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Forces Comité van Aanbeveling

Analysis: Lung-cancer cause blows more smoke than facts

Wednesday, 18 October 2000 17:49 (ET)


 WASHINGTON, Oct. 18 -- Although a duo of scientists has just proposed the mechanism through which smoking causes cancer is different from previous theory, experts in the field call the claim premature and overstated.

 About two years ago, researchers showed a chemical in tobacco bound to a cell's genetic material at the same places likely to be mutated in lung-cancer cells.

 The conclusion: that when the compound -- called benzopyrene diol epoxide -- binds to DNA, it disrupts the normal process of copying DNA and thus introduces errors into the cells. Eventually, such mutations can cause cells to grow faster than normal, pile up on each other, and form cancerous tumors.

 But Sergei Rodin of the Beckman Research Institute of the City of Hope in Duarte, Calif., argues that instead of directly triggering those mutations, smoking primarily causes cancer by promoting the growth of cells whose genetic material was already damaged in other ways.

 This selective pressure then ensures that cells with particular mutations divide faster and can become tumors, he suggested in an article in the Proceedings of the National Academy of Sciences, published online on Oct. 17 ().

 Rodin's claims, however, are debated by most scientists, who say instead that smoking both triggers genetic damage and encourages the growth of these damaged cells.

 "The most important point is that, very clearly, this is not an issue of whether cigarette smoke is responsible for cancer but simply a question of how that happens," noted David Sidransky of the Johns Hopkins Medical Institutions, Baltimore. "This is a very subtle distinction. At the very least they are accentuating a controversy that is minimal, since most scientists agree that not just genetic mutations but also selection pressure (imposed by tobacco smoke) is important in causing cancer."

 "The idea that cancer is more than just a mutation has been around a long time," agreed Curtis Harris of the National Cancer Institute in Bethesda, Md. "Are their arguments (that it is primarily due to selection) compelling? The answer is no."

 Rodin and his coauthor Andrew Rodin of the University of Texas-Health Sciences Center in Houston looked at mutations in a gene known as p53, an "emergency brake" that causes cells to undergo programmed cell death when the cells are stressed by, for example, DNA damage. Mutations that inactivate this gene are common in many cancers, including lung cancer.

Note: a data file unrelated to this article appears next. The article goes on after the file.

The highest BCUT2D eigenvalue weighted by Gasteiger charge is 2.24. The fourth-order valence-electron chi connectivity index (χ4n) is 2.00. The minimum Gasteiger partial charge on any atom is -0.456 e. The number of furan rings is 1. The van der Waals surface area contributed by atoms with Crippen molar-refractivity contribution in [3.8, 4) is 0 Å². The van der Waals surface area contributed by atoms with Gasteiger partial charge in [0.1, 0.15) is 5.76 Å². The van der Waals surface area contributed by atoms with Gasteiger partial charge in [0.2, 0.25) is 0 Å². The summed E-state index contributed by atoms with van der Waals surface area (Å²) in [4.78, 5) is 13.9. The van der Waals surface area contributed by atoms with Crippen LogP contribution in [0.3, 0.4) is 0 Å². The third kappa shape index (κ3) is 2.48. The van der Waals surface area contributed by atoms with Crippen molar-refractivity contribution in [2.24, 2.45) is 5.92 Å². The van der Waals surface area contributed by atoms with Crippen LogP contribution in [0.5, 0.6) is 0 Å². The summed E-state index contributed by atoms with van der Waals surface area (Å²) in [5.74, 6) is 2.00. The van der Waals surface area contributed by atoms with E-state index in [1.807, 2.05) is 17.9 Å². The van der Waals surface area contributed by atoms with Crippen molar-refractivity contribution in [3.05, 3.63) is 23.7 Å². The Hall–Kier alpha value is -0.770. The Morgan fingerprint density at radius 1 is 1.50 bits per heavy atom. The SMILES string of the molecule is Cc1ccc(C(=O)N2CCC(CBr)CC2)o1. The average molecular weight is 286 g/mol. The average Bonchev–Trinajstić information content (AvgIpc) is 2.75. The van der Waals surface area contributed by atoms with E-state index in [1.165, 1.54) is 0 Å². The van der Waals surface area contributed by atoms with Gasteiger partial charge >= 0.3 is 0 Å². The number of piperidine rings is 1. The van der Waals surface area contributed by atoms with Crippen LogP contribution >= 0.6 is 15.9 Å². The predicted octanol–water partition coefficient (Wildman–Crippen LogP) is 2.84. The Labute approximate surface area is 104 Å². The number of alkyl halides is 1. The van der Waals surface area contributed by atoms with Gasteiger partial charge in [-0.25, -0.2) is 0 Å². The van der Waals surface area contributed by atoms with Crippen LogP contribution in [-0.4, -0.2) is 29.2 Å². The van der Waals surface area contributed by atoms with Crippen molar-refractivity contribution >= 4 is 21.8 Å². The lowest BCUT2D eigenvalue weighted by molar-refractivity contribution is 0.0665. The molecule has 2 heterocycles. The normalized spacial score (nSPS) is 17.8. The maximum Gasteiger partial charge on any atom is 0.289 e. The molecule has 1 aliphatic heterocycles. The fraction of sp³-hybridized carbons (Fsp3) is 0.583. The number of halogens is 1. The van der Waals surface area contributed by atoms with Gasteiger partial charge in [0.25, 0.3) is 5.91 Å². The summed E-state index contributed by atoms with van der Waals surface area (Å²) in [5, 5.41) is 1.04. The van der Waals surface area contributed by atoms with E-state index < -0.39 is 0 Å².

Looking at a database of common mutations in this gene among a number of cancers, Rodin and his son concluded that a particular kind of mutation believed to be caused by benzopyrene was no more common in smokers than in nonsmokers.

 They also looked at cancers in areas of the body less directly exposed to smoke than the lung or mouth, such as cancers of the skin, blood, and colon, and reported that particular mutations were no more common in lung cancers than in these tumors.

 These findings led the two researchers to conclude the role of benzopyrene in causing lung cancer was overstated.

 Instead, they suggest other factors, such as physiologic stress imposed on the lung from tobacco smoke, are really the culprit in smoke-associated lung cancers.

 To test the theory, Rodin looked at silent mutations -- mutations in the DNA that don't affect  the resulting protein and thus, essentially, have no effect. Rodin reasoned that if silent mutations were due to carcinogenic effects of benzopyrene, they should be should be more common in smokers than non-smokers. However, he found they were equally likely.

 However, such databases contain data that may be inaccurate or misclassified, cautioned Sidransky. And since silent mutations are very rare, it's difficult to prove a point based on this finding, he said.

 "To a medical doctor, it doesn't matter what the mechanism is: smoking is still bad for you," said Rodin's colleague Gerald Holmquist of the Beckman Research Institute at the City of Hope.

 Rodin's work "suggests that the mechanism by which [compounds in smoke] are inducing mutations is different than previously believed," Holmquist told UPI. That's important, he added, because it means carcinogenic compounds in isolation or in different situations might have different effects.

 Further, if Rodin's arguments were to be confirmed, it's possible that ways of minimizing the risk of lung cancer might be developed.

 "The problem is, we already know that the best way to prevent lung cancer is to avoid smoking," Sidransky said. "There's no need to change that message."

Copyright 2000 by United Press International.
All rights reserved.

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